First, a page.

US Economy: Not in recession.
Recent economic data have met or exceeded expectations, including retail sales (+5.3%) and durable goods orders (+3.4%). Notably, personal income jumped 9.5% in Jan. due to $600 stimulus checks and enhanced unemployment benefits. More stimulus with broad support for individuals, local governments, and vaccine distribution is likely by mid-March.
US Stocks: New leadership?
While equities were broadly positive in Feb., what was interesting were the areas that saw the strongest performance as investors questioned whether companies that led the markets in 2020 would continue to in the reopening. Value sectors, including energy (+22%) and financials (+11%), appeared to separate themselves by outperforming growth stocks in the last few weeks.
Foreign Stocks: Rising tide.
While emerging markets posted modest returns in Feb., developed foreign markets continued to perform roughly in line with US stocks with post-Covid reopening the driving force. Somewhat surprisingly, Spain (+5%), France (+5%), Italy (+6%) were each top-performing markets despite a slower vaccination rate.
Fixed Income: Rate scare abates.
US interest rates rose sharply in Feb. unsettling financial markets globally. The 10-year Treasury yield has risen roughly 1 percentage point this year, to 1.5%, with much of the climb in Feb. TIPS yields followed Treasury yields higher in the latest surge, suggesting that investors are pricing in less accommodative Fed policy sooner than expected.
Real Assets: Great expectations.
Optimism about economic reopening continues to drive commodity prices higher. While precious metals prices remain weak, several major categories have seen robust returns year-to-date, including energy (+24%), industrial metals (+14%) and soft commodities such as cotton, sugar, coffee (+11%). Meanwhile, other real assets have seen very modest appreciation.
Alternatives: Managed futures lead.
Managed futures strategies took the lead year-to-date in the liquid alternatives space, as trend followers benefitted from anticipating rising interest rates and the rebound in commodities. Hedge funds recovered in February with support from higher level of mergers and acquisitions in the last few months and the ongoing rebound in equity markets.
Equities Total Return
|U.S. Large Cap||2.8%||1.7%||31.3%|
|U.S. Small Cap||6.2%||11.6%||51.0%|
Fixed Income Total Return
|U.S. Agg. Bond||(1.4%)||(2.2%)||1.4%|
|U.S. High Yield||0.3%||0.7%||8.6%|
|Munis Broad Mkt||(1.6%)||(1.0%)||1.0%|
Non-Traditional Assets Total Return
|Overall HF Market||1.9%||1.7%||9.8%|
|Gold Spot $/OZ||$1734||$1968||$1586|
|U.S. Dollar Index||112.0||116.0||117.7|
US economic recovery in 2021 will continue to be driven by the Covid-19 vaccination rate, which is rising (albeit unevenly) after early stumbles. With this backdrop, we are not surprised that US interest rates have started to rise significantly, having expected them to steadily climb throughout 2021. That said, the pace of rising rates has been a little surprising and a reminder that a diversified portfolio must include income sources that are not as vulnerable to higher rates.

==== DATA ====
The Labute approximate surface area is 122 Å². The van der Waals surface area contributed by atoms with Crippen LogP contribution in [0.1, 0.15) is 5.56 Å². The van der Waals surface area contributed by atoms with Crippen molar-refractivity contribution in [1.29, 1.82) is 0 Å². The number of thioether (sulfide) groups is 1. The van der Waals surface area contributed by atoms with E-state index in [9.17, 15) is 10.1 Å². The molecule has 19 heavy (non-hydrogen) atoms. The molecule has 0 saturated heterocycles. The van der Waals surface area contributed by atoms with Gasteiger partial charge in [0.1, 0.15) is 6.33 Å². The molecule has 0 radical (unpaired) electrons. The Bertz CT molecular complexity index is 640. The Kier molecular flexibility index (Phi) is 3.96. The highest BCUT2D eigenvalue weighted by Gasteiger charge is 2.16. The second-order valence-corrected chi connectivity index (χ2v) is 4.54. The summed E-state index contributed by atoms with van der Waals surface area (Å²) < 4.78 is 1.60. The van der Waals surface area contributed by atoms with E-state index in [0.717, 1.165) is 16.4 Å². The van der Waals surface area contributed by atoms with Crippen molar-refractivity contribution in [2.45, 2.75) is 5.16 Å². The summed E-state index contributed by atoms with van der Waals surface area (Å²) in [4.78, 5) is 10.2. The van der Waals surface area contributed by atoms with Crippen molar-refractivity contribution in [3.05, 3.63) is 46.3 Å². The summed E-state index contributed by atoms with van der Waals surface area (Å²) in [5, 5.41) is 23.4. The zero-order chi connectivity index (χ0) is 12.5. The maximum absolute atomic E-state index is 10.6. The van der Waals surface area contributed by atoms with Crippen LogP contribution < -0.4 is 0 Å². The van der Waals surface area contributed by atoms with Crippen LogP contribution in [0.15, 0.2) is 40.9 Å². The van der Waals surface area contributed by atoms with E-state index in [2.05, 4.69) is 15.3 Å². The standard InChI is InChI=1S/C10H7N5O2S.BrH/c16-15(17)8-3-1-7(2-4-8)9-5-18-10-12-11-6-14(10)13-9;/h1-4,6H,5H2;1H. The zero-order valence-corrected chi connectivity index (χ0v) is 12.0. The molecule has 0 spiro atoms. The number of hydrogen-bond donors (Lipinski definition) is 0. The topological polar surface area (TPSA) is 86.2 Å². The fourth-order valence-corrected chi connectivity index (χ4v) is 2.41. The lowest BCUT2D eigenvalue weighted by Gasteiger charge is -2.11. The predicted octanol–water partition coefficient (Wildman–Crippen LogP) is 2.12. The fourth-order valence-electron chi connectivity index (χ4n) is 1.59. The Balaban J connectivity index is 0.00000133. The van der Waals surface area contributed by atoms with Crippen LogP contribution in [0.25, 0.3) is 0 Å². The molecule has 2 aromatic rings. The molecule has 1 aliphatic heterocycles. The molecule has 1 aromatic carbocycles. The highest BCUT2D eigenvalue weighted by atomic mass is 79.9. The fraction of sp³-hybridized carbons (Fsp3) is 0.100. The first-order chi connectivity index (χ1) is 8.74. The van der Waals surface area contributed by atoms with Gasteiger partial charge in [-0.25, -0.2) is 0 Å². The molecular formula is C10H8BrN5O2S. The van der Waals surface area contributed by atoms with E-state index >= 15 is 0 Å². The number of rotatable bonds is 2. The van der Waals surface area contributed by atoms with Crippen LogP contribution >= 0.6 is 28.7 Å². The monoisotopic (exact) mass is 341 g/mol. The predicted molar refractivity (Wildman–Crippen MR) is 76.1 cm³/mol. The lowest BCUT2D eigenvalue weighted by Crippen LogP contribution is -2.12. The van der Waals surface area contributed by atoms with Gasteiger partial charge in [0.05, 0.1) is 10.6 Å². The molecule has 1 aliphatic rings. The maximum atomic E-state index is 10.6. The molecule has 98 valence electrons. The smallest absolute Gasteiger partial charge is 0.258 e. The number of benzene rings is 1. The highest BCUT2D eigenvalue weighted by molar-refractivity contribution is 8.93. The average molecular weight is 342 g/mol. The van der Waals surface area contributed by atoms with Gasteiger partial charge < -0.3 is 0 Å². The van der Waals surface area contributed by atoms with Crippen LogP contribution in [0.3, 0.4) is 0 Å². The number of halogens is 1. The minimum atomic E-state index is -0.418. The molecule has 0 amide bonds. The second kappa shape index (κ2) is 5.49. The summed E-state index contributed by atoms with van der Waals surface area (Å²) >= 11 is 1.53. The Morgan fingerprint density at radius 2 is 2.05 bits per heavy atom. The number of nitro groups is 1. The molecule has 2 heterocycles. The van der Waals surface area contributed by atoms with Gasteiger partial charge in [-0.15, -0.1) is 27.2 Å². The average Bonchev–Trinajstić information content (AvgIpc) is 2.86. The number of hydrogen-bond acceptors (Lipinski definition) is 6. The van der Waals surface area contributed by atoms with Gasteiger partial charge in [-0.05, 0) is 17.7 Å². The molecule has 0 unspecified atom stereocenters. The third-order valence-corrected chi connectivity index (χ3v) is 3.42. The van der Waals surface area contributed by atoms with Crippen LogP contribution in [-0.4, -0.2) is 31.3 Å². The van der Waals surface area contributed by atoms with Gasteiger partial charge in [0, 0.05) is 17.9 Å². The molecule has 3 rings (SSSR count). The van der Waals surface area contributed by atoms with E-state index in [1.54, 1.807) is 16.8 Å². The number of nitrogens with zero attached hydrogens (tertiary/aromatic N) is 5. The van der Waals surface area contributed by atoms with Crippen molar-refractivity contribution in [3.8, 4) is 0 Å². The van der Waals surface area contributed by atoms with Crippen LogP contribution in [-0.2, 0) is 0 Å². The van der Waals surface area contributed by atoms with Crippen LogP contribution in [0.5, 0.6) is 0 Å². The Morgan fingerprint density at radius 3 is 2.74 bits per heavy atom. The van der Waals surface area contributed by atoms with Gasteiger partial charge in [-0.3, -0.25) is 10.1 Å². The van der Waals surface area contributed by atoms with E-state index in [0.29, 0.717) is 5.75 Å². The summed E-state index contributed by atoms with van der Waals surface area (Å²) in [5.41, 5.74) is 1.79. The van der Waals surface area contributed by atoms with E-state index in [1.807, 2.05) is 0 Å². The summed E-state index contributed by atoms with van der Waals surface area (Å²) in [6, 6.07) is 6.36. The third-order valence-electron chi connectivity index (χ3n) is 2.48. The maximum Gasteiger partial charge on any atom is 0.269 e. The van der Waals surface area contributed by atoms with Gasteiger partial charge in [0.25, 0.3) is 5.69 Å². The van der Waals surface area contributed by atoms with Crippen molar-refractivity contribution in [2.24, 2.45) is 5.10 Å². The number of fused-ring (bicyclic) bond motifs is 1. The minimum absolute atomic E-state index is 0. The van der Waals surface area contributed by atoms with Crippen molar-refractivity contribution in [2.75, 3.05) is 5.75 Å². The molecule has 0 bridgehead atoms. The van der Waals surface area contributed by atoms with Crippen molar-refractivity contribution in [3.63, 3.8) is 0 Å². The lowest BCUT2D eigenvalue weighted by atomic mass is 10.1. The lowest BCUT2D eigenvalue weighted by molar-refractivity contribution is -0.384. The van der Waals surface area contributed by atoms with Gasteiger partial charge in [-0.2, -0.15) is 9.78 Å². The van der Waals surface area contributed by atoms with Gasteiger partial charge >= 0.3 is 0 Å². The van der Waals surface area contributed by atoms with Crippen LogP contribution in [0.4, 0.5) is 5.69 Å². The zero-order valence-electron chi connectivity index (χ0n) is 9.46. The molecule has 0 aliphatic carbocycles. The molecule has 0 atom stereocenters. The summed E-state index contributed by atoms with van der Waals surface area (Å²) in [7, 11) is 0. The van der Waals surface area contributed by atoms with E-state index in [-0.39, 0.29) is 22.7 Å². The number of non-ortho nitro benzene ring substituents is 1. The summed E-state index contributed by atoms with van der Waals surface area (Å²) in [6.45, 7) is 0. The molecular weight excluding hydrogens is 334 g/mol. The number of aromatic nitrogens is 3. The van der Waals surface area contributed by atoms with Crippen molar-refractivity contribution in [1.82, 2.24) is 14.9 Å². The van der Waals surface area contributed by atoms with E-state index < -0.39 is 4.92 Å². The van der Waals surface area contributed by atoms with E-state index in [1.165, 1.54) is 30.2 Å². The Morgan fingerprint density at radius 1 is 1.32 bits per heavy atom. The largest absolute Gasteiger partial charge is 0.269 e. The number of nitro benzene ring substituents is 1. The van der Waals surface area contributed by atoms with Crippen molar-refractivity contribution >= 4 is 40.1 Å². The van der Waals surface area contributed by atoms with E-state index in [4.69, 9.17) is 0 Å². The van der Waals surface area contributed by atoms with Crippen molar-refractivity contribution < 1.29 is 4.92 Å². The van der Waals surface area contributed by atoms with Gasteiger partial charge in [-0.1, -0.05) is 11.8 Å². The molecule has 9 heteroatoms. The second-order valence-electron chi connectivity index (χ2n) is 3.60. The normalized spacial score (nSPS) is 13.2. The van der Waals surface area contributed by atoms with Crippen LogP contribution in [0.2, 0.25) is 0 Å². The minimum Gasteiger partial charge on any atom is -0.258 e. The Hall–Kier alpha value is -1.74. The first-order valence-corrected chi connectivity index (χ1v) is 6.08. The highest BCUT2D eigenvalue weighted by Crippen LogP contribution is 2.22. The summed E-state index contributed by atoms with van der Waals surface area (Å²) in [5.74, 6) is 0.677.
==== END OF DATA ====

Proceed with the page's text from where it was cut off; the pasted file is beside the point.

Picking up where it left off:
Investors are rightly concerned about rising interest rates for several reasons. First, given the runup in stocks and other risk assets in the past year, a sharp upward move in interest rates could lead to a repricing in the equities markets. Unprecedented monetary and fiscal stimulus has led investors to rationalize today’s above-average market valuations, and should interest rates head back up decidedly, it is intuitive to think stock market values could fall.
We do expect rates to continue to rise, but not wildly. Following the quick move up, it appears interest rates have stabilized in the early part of March. Given ongoing bond repurchases by the Fed and lower interest rates abroad, we could simply see rates return to the average for the past 10 years.
Second, the prospect of inflation is front and center. At this point, inflation forecasts remain generally tepid and market measures, such as the relative TIPS yield referenced earlier, do not suggest a near-term spike. Excess capacity and a labor market that hasn’t fully repaired are factors keeping inflation constrained. While near-term inflation might be more of a speed bump than a mountain, current and anticipated government spending does point to a more inflationary environment at some point. Consequently, as is the case for rising interest rates, we recommend portfolio positioning that can protect against inflation.
What We’re Doing
We continue to recommend bigger equity positions at the expense of fixed income. Our base case remains that equities will be supported by ongoing, tremendous fiscal and monetary stimulus, with cyclical sectors sensitive to economic reopening garnering most investor interest. We are also evaluating our real assets allocation to make sure we have the right combination of exposures should inflation accelerate more quickly. Additionally, we are focused on sourcing alternative investments to improve both the risk and return characteristics of portfolios.